Wednesday, September 28, 2011

Wordless Wednesday - Grandpa with Barbara Eden and Joe Garagiola

I Dream of Jeannie :)

My grandfather, Elmer Gorry, used to work on the Orange Bowl Parade for NBC. In this pic he's with Barbara Eden (Jeannie from I Dream of Jeannie for those too young to know) and Joe Garagiola, center - I don't know who he is but apparently he used to be a Major League catcher and was a panelist on The Today Show. Barbara and Joe were both the hosts of the parade that year, which I believe was 1985.

Tuesday, September 27, 2011

Info found on John Ricklefs in The Hartford Courant

So, as I mentioned in my last post, thanks to a tip from fellow blogger TCasteel over at Tangled Trees, I was able to find more information on the criminal hijinks of Great Uncle Jack Ricklefs in the newspaper archives of The Hartford Courant. I found several stories from 1919, when he escaped the prison in Wethersfield, and several from 1936, when he was returned to Connecticut by the state of Massachusetts (where he served time in prison during the years in between) to be tried for that escape and finish serving the remaining original sentence.

The more I read about John, the more I shake my head at either his stupidity or his stubbornness, in that he seems to be stuck in an endless loop (and I'm not sure if it's by choice) of going to jail, either being released or escaping from said jail, then being arrested within a year or so for the very thing that he was previously in jail for, only to be sent back to jail and the cycle continues. But these last few stories made me very sad for him. But also very angry. I kinda wanted to reach back in time and smack him upside the head and just shout, "Stop it already!" at him.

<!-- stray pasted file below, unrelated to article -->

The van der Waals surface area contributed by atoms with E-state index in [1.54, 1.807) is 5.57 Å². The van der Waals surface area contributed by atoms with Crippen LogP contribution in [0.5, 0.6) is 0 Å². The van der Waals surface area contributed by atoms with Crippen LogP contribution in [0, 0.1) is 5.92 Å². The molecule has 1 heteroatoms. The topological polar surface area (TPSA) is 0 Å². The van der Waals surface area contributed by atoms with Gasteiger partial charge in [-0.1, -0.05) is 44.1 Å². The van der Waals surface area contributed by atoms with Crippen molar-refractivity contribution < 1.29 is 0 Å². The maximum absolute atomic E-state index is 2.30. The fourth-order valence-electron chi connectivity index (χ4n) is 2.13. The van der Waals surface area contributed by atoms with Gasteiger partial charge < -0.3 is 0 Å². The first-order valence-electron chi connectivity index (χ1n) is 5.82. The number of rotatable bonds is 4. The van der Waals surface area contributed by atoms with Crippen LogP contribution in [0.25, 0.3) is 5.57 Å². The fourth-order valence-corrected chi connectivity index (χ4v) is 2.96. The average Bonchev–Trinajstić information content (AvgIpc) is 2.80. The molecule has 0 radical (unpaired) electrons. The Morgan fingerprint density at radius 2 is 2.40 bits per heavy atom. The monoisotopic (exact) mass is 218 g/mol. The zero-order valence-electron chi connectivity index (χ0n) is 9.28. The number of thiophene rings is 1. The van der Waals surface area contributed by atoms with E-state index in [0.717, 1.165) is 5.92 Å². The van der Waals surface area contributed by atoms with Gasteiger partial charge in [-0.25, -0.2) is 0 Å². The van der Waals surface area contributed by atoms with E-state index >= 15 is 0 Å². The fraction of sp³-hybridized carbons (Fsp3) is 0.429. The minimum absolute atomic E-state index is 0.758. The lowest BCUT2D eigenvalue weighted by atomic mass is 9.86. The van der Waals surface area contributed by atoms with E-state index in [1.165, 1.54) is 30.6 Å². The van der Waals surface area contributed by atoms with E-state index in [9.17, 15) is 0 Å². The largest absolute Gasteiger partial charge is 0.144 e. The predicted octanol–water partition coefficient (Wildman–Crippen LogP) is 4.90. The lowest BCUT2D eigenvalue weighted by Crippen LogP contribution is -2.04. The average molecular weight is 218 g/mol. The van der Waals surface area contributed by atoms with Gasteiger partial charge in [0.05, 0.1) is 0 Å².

Okay, so as we already know, he was one of four prisoners to escape from Wethersfield prison in December of 1919, and I found some fun articles talking about the many escapes from that prison in that time period, whether due to negligience or complicity on the part of prison staff. I also found a fun editorial calling this particular group of escaped convicts kinda stupid for choosing to break free in the middle of winter. I think I concur. Anyway, within a day they were all captured except for John, who we already know ended up in prison in Massachusetts just two years later. But I knew very little about his time there, especially since I've reached a brick wall in obtaining his prison records from the state archives there since I don't know when John died. But the articles from 1936 fill in some of the very sad and somewhat horrible details of his years there. I will summarize:

  • He was arrested in Massachusetts for his specialty (although you'd think he'd be better at it by that point, it being his specialty and all) of breaking and entering and sentenced to 12 to 15 years. He was given an additional 3 years for, big surprise, a failed escape attempt.
  • We have more aliases to add to the list following True Name John Ricklefs. The list now reads aliases John Anderson, Harry Young, Robert Johnson, James Hamilton, James Ricklefs, and Henry Johnson. It's definitely a method of keeping the cops from finding you quite as easily but I would be super confused as to what name I was using when. 
  • He ended up serving 15 years in several Massachusetts prisons, including Deer Island, New Bedford, and Charlestown.  
  • Seven of those years he spent in solitary confinement. In a Feb. 22, 1936 article, it reads: "Ricklefs told the court that during his confinement in Massachusetts ... he was kept for seven years in a "blind door cell," from which he was removed only 15 minutes at a time, five times a week for exercise." A parole officer corroborated his story.